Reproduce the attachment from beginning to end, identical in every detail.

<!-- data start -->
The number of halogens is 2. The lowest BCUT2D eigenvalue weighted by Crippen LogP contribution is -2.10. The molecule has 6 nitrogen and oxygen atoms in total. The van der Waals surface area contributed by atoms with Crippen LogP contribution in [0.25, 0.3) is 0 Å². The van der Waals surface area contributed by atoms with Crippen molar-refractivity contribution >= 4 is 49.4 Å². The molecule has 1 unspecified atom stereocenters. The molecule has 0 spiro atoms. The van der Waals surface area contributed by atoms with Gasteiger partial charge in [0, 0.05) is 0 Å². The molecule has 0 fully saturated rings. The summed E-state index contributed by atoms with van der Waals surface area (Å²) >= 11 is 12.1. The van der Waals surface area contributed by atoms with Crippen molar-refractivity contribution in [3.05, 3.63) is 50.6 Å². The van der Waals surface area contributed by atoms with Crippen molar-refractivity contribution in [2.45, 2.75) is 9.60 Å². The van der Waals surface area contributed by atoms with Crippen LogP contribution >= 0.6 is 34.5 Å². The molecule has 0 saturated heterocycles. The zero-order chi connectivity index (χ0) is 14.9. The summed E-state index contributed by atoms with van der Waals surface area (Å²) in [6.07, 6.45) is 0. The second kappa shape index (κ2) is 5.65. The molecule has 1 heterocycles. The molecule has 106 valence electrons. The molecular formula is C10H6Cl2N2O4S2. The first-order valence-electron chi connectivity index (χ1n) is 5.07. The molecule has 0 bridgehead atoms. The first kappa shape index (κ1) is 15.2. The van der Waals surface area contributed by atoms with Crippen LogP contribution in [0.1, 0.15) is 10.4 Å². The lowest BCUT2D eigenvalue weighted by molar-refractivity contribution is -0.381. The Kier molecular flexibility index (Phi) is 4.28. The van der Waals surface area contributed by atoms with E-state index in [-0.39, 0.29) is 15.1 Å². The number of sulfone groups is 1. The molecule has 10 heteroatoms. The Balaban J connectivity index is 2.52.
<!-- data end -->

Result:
The number of halogens is 2. The lowest BCUT2D eigenvalue weighted by Crippen LogP contribution is -2.10. The molecule has 6 nitrogen and oxygen atoms in total. The van der Waals surface area contributed by atoms with Crippen LogP contribution in [0.25, 0.3) is 0 Å². The van der Waals surface area contributed by atoms with Crippen molar-refractivity contribution >= 4 is 49.4 Å². The molecule has 1 unspecified atom stereocenters. The molecule has 0 spiro atoms. The van der Waals surface area contributed by atoms with Gasteiger partial charge in [0, 0.05) is 0 Å². The molecule has 0 fully saturated rings. The summed E-state index contributed by atoms with van der Waals surface area (Å²) >= 11 is 12.1. The van der Waals surface area contributed by atoms with Crippen molar-refractivity contribution in [3.05, 3.63) is 50.6 Å². The van der Waals surface area contributed by atoms with Crippen molar-refractivity contribution in [2.45, 2.75) is 9.60 Å². The van der Waals surface area contributed by atoms with Crippen LogP contribution >= 0.6 is 34.5 Å². The molecule has 0 saturated heterocycles. The zero-order chi connectivity index (χ0) is 14.9. The summed E-state index contributed by atoms with van der Waals surface area (Å²) in [6.07, 6.45) is 0. The second kappa shape index (κ2) is 5.65. The molecule has 1 heterocycles. The molecule has 106 valence electrons. The molecular formula is C10H6Cl2N2O4S2. The first-order valence-electron chi connectivity index (χ1n) is 5.07. The molecule has 0 bridgehead atoms. The first kappa shape index (κ1) is 15.2. The van der Waals surface area contributed by atoms with Crippen LogP contribution in [0.1, 0.15) is 10.4 Å². The lowest BCUT2D eigenvalue weighted by molar-refractivity contribution is -0.381. The Kier molecular flexibility index (Phi) is 4.28. The van der Waals surface area contributed by atoms with E-state index in [-0.39, 0.29) is 15.1 Å². The number of sulfone groups is 1. The molecule has 10 heteroatoms. The Balaban J connectivity index is 2.52.